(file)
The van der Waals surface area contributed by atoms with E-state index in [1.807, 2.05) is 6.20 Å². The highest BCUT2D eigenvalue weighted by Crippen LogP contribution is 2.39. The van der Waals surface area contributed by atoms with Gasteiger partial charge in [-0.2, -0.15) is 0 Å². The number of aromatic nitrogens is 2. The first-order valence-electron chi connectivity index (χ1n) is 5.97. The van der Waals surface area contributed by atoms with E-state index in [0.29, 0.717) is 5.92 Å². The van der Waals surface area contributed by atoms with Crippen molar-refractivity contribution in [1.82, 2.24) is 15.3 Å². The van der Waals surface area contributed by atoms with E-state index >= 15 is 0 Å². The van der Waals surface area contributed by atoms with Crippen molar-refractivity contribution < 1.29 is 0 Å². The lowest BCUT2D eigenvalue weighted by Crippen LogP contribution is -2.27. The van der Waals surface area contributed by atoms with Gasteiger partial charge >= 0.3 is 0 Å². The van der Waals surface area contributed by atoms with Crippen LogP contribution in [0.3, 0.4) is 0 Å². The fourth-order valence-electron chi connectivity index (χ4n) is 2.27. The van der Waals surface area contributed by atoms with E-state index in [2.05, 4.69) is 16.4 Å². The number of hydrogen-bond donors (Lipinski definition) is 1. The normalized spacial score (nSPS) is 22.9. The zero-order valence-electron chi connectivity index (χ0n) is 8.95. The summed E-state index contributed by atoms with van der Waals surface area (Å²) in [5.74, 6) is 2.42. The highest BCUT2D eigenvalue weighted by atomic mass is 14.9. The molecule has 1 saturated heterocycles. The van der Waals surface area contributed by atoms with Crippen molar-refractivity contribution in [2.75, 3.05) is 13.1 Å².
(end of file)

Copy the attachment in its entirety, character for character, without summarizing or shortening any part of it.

The van der Waals surface area contributed by atoms with E-state index in [1.807, 2.05) is 6.20 Å². The highest BCUT2D eigenvalue weighted by Crippen LogP contribution is 2.39. The van der Waals surface area contributed by atoms with Gasteiger partial charge in [-0.2, -0.15) is 0 Å². The number of aromatic nitrogens is 2. The first-order valence-electron chi connectivity index (χ1n) is 5.97. The van der Waals surface area contributed by atoms with E-state index in [0.29, 0.717) is 5.92 Å². The van der Waals surface area contributed by atoms with Crippen molar-refractivity contribution in [1.82, 2.24) is 15.3 Å². The van der Waals surface area contributed by atoms with E-state index >= 15 is 0 Å². The van der Waals surface area contributed by atoms with Crippen molar-refractivity contribution < 1.29 is 0 Å². The lowest BCUT2D eigenvalue weighted by Crippen LogP contribution is -2.27. The van der Waals surface area contributed by atoms with Gasteiger partial charge >= 0.3 is 0 Å². The van der Waals surface area contributed by atoms with Crippen LogP contribution in [0.3, 0.4) is 0 Å². The fourth-order valence-electron chi connectivity index (χ4n) is 2.27. The van der Waals surface area contributed by atoms with E-state index in [2.05, 4.69) is 16.4 Å². The number of hydrogen-bond donors (Lipinski definition) is 1. The normalized spacial score (nSPS) is 22.9. The zero-order valence-electron chi connectivity index (χ0n) is 8.95. The summed E-state index contributed by atoms with van der Waals surface area (Å²) in [5.74, 6) is 2.42. The highest BCUT2D eigenvalue weighted by atomic mass is 14.9. The molecule has 1 saturated heterocycles. The van der Waals surface area contributed by atoms with Crippen molar-refractivity contribution in [2.75, 3.05) is 13.1 Å².